E-lit context as Records Continuum: the “lost” Michael Joyce’s Afternoon Italian edition and the archival perspective

Critical Writing
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Abstract (in English): 

Devoted to the study and retrieval of those artifacts of the past for which a disruption in the continuity of preservation occurred, archaeological sciences operate with – and against – historical and cultural fractures. Likewise, computer forensics provides assistance whenever a need to recover data in the event of a hardware or software failure occurs. The textual shifting from page to screen experienced in the past twenty years represented both a cultural fracture (a call for paradigmatic changes in preservation which archival sciences themselves were not prepared for) and an opportunity to test computer forensics practices on text-based digital artifacts (software and hardware failures being named, in this case, “obsolescence”). Our paper draws attention to the fact that both digital archaeology and computer forensics, however, no matter how useful in shaping the current preservation practices and methodologies adopted by scholarly communities operating in the digital field, cannot replace or do without the extensive scholarship developed in disciplines that have traditionally dealt with textual preservation in situations of cultural continuity. Whereas the appearance of digital textual objects is also a cultural fracture itself (because it shatters the binomial construct content/device upon which library systems have traditionally been organized – see Michael Gorman), the ambiguity of the term “digital artifact” contributed to the prevalence of computer science approaches in record management. The term digital artifact can, in fact, refer to a computer system, a storage medium as well as to an electronic document or even a sequence of packets moving over a computer network. The strength of an archival perspective is the key concept of digital artifacts’ “records continuum” which implicitly calls for a concept of preservation orderliness very different both from network-oriented randomness and the archeological dynamics of discovery and retrieval. As Maria Guercio observes, “rather than saving the ‘bits flow’ defining a specific artifact, it is crucial to save information making its representation and its links in the documental system explicit.” (119) In other words, the possibility to carry on future research on e-lit digital artifacts is contingent on the preservation of information concerning their production contexts together with actual content – such information is not to be intended only as metadata dealing with description of technological features but must provide “context and structure, which gives the information real-world meaning. Context includes metadata and answers the questions of who, what, why, when and where.” (Draft Electronics Records Policy – Utah State Archives and Records Service). In the absence of such information (caused by a future cultural fracture or any another kind of dissociation between content and context), an e-lit artifact such as Nick Montfort’s ppg256-1 (based on a few lines of code), for example, is destined to be misinterpreted as far as the relationship between available technological resources and literary/artistic choices are concerned. As Alan Liu remarks in Born-Again Bits, “much of the confusion now surrounding digital preservation stems from uncertainty about what is the proper object of preservation (the ‘work,’ a ‘version’ or ‘state’ of a work, a work’s constituent files, the original ‘reading experience’)” but the crucial contribution of the archival science perspective is to guarantee the preservation of all such aspects in order to secure the historical depth of our digital memory. As Nick Montfort and Noah Wardrip-Fruin remark in their “Acid Free Bits”, “Authors should take the initiative now; other institutions will certainly need to be involved in the long term.” A compelling question is to ask what kinds of institutions are most suitable to work side by side with ELO in the effort to preserve digital literary artifacts. An archival science approach offers the possibility of envisaging, as a more stable preservation system, a third part institution that must demonstrate that has no interest in altering the preserved documents and that is able to preserve all the above mentioned information components, i.e. that is even above specific scholarly interests. We are going to use the preservation history of Michael Joyce’s Afternoon’s Italian edition, issued in a double-package together with Lorenzo Miglioli’s hypertext narrative Ra-Dio by the small publisher Human Systems (now closed) in the series Elettrolibri, as an exemplary case of digital preservation failure both within traditional institutional systems and the on-line environment. We are interested in showing how such failure concerns, rather than the actual content, the lack of systematic context information – which is currently available only through forms of information retrieval nearer to the serendipity of web surfing than to the accuracy of academic research.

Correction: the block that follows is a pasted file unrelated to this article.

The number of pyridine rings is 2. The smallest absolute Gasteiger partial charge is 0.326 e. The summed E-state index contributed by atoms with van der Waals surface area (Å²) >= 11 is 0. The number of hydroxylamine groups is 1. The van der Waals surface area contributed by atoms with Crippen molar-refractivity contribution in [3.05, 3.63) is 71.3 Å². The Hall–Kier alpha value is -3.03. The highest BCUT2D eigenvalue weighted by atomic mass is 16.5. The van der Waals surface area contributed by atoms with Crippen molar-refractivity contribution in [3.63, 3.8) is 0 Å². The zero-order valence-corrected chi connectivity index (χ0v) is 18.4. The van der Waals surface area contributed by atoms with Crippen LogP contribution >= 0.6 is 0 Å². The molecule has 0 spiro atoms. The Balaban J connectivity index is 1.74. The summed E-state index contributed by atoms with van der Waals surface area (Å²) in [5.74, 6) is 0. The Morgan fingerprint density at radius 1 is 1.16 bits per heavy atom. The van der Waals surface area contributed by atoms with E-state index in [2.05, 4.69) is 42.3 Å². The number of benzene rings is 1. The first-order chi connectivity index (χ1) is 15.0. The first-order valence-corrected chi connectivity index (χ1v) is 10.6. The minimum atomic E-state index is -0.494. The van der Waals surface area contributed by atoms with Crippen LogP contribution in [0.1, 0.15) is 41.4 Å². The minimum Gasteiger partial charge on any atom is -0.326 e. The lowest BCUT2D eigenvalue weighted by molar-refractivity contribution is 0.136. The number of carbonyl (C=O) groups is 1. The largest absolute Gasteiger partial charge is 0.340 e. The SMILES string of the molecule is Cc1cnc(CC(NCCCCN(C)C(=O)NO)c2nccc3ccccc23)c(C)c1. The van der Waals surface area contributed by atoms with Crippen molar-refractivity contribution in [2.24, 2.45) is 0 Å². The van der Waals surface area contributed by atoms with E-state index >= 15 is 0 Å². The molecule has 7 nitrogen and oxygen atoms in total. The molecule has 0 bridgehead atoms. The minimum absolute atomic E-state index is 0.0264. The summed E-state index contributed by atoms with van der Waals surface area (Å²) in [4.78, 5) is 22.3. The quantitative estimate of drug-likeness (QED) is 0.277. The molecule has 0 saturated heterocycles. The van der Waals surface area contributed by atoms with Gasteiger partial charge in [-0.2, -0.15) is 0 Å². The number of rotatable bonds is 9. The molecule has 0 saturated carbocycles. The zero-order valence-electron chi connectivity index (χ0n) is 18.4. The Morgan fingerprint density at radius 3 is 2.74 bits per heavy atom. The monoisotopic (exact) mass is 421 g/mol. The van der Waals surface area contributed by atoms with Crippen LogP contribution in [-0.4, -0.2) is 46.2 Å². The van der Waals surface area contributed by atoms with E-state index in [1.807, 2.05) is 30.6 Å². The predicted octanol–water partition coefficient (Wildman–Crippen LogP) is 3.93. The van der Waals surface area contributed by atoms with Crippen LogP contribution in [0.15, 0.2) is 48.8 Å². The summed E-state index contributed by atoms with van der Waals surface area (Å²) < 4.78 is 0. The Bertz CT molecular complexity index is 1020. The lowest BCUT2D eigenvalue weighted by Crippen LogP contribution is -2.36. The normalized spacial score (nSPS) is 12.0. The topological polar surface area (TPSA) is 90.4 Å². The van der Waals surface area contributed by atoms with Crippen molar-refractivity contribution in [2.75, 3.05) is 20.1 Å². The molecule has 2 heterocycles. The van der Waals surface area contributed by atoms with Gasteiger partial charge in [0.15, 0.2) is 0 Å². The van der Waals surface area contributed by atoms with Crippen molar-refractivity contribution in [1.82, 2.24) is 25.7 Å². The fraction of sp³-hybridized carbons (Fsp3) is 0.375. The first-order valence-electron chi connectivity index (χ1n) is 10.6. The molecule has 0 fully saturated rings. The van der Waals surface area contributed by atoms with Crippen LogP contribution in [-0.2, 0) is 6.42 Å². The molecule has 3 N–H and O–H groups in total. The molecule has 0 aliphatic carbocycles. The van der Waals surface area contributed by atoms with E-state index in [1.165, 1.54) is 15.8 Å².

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Audun Andreassen